One of my favorite cartoons as a child was “Speed Racer.” It featured an all-American boy (first name, “Speed,” last name, “Racer”) engaging in that most American of pastimes: driving fast cars. Except that “Speed Racer” wasn’t really American; it was made in Japan, and the original Japanese voices were crudely overdubbed in English. Perhaps I can be excused for not noticing the Japanese origins of the show — I was only 10 years old. Even now, as an adult looking back at those cartoons, the characters do seem awfully American-looking. Or perhaps that’s just my Caucasian bias.
Does everyone see a little bit of themselves in animated cartoon characters? Or do the artists actually draw the characters to look more generic, less racially distinctive? There have been few studies about the perceived race and ethnicity of animated cartoon characters, and none focusing on the unique Japanese anime style.
So Amy Shirong Lu randomly selected 341 main characters out of 3,098 anime films made between 1958 and 2005. Each image was carefully edited to depict only a head-on, facial portrait-style picture. All clothing and background images were edited out, like this:
The character depicted here is Asuka Langley Soryu, from the movie Neon Genesis Evangelion, and of mixed Japanese and German descent. Lu recruited 1,046 people to view a randomly-selected set of 90 of the pictures and judge the characters’ race based on the features depicted in the pictures. The animators’ intended race of each character was judged based on the promotional materials for the film, or watching the movie itself. Still, in 125 of the cases, it was either impossible to determine the character’s race or the character was of mixed ancestry. About half of all the characters were intended to be Asian, while only about 10 percent were Caucasian. Did the viewers responses match the actual race of the characters? Here are the results:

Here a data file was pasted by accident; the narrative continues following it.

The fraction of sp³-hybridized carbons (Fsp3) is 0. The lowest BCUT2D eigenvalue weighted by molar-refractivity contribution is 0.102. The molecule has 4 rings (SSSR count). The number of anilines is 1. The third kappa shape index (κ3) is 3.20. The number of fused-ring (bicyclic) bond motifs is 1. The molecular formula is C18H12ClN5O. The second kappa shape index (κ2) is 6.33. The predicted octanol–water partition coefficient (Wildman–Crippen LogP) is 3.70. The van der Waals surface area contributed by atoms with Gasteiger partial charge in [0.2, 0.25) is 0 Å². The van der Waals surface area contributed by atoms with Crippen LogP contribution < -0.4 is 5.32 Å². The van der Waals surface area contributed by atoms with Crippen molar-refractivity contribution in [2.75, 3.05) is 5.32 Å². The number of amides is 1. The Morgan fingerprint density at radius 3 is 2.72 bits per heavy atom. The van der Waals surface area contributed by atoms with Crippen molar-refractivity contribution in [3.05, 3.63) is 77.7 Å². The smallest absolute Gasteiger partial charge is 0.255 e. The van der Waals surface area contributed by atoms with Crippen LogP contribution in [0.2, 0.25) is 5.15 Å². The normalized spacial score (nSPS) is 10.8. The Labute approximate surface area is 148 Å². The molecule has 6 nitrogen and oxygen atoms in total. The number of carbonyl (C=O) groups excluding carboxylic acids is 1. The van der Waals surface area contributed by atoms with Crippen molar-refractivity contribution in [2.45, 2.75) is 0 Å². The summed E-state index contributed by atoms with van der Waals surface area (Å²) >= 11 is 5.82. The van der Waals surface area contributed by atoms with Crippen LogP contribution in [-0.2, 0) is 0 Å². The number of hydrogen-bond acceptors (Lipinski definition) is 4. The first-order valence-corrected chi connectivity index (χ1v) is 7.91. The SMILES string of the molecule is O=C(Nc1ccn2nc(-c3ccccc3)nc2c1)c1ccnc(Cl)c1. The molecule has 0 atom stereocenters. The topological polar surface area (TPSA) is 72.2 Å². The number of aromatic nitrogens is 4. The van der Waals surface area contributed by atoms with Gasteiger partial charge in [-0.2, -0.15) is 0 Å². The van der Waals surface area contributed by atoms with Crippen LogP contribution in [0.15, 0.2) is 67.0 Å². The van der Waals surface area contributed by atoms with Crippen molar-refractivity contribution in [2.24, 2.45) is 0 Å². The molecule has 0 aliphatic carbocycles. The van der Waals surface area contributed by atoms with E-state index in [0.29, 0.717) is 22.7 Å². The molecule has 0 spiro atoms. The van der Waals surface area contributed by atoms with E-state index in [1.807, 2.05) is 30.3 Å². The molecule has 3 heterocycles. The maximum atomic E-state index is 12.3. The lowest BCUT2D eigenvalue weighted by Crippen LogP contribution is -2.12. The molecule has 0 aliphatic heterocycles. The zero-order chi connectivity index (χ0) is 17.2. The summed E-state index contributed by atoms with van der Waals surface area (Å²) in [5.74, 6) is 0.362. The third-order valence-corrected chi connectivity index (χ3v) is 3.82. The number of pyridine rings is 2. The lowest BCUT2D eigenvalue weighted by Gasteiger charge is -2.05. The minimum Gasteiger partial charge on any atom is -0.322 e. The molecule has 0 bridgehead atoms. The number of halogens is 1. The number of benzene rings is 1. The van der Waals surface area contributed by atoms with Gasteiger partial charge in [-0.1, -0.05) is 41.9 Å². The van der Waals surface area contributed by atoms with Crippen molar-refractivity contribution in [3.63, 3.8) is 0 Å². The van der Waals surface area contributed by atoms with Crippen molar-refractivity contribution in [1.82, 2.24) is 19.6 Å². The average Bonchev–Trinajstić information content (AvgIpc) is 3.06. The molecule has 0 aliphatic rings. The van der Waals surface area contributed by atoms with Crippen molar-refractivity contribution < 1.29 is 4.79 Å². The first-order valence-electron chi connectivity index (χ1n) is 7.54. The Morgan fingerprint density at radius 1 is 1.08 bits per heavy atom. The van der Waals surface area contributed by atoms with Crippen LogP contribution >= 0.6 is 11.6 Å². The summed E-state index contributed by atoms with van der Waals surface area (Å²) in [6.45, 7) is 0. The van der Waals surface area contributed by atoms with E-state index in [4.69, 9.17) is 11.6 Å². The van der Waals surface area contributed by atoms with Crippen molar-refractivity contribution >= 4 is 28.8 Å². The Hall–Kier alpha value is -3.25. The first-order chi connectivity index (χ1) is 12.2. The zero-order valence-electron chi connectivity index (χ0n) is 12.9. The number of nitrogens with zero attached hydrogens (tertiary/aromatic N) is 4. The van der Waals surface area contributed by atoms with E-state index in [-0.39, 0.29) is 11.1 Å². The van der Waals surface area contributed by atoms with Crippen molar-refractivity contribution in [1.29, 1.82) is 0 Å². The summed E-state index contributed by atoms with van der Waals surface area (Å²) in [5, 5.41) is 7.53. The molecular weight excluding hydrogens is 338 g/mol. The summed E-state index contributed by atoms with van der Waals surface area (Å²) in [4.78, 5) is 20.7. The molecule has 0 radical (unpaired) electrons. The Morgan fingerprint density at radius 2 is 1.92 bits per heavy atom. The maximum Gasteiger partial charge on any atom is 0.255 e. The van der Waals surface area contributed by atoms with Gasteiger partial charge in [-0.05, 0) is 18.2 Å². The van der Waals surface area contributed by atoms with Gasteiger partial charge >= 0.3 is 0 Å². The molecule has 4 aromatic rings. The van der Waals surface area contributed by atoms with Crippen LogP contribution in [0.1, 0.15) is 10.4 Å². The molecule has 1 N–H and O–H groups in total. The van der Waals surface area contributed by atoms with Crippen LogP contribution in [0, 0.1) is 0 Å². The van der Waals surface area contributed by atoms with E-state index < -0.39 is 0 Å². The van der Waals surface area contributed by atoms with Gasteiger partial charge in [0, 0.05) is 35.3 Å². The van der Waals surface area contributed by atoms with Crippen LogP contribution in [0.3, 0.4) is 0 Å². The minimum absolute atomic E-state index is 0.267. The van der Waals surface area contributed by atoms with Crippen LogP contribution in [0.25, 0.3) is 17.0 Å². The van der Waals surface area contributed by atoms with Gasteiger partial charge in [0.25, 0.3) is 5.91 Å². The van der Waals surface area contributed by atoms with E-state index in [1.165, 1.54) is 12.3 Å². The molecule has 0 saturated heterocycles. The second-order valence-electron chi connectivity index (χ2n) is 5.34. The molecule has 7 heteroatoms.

Overall, the respondents didn’t do very well! They correctly identified faces intended as Asian less than half the time, and vastly overstated the number of Caucasians.
But perhaps this was due to the race of the respondents. Lu asked the respondents to identify their own race, and indeed, her sample was strongly biased towards Caucasian respondents. These graphs divide respondents into Asians and Caucasians:
Asians were significantly more likely to say the characters were Asian, and Caucasians were significantly more likely to say characters were Caucasian. So it seems that we are simply more likely to see our own race in anime characters than the race of others. Still, it’s interesting to me that Asians still underestimated the number of intended Asian characters in the cartoons. Lu notes that many critics have accused anime of “ethnic cleansing,” stripping the characters they depict of any ethnic identity. Early anime artists acknowledged a debt to Disney films, and attempted to mimic the Disney style, so perhaps there’s some truth to these accusations.
Lu also suggests that there are many other cues to race besides facial appearance: clothing, behavior, and speech accents also play into the perceived race of a cartoon character. Perhaps if the characters were seen in context, viewers would be better at judging their race.
Lu, A.S. (2009). What Race Do They Represent and Does Mine Have Anything to Do with It? Perceived Racial Categories of Anime Characters Animation, 4 (2), 169-190 DOI: 10.1177/1746847709104647